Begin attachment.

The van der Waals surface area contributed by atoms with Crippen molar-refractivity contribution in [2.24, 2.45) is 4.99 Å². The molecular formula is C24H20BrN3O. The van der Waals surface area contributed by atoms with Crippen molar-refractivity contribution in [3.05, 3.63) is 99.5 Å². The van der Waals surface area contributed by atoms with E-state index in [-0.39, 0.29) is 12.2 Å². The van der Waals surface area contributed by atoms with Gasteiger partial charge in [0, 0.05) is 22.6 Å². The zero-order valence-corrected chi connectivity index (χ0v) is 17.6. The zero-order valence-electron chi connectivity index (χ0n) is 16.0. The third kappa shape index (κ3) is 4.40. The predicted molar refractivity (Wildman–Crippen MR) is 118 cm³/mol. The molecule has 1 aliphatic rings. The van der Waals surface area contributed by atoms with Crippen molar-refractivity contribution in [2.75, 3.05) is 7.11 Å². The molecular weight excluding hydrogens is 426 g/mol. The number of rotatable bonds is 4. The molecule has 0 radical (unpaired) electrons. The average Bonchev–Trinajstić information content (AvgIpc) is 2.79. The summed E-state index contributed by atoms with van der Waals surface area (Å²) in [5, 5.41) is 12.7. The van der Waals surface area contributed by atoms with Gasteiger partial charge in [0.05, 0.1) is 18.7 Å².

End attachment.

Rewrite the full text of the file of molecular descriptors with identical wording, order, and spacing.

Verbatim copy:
The van der Waals surface area contributed by atoms with Crippen molar-refractivity contribution in [2.24, 2.45) is 4.99 Å². The molecular formula is C24H20BrN3O. The van der Waals surface area contributed by atoms with Crippen molar-refractivity contribution in [3.05, 3.63) is 99.5 Å². The van der Waals surface area contributed by atoms with E-state index in [-0.39, 0.29) is 12.2 Å². The van der Waals surface area contributed by atoms with Gasteiger partial charge in [0, 0.05) is 22.6 Å². The zero-order valence-corrected chi connectivity index (χ0v) is 17.6. The zero-order valence-electron chi connectivity index (χ0n) is 16.0. The third kappa shape index (κ3) is 4.40. The predicted molar refractivity (Wildman–Crippen MR) is 118 cm³/mol. The molecule has 1 aliphatic rings. The van der Waals surface area contributed by atoms with Crippen molar-refractivity contribution in [2.75, 3.05) is 7.11 Å². The molecular weight excluding hydrogens is 426 g/mol. The number of rotatable bonds is 4. The molecule has 0 radical (unpaired) electrons. The average Bonchev–Trinajstić information content (AvgIpc) is 2.79. The summed E-state index contributed by atoms with van der Waals surface area (Å²) in [5, 5.41) is 12.7. The van der Waals surface area contributed by atoms with Gasteiger partial charge in [0.05, 0.1) is 18.7 Å².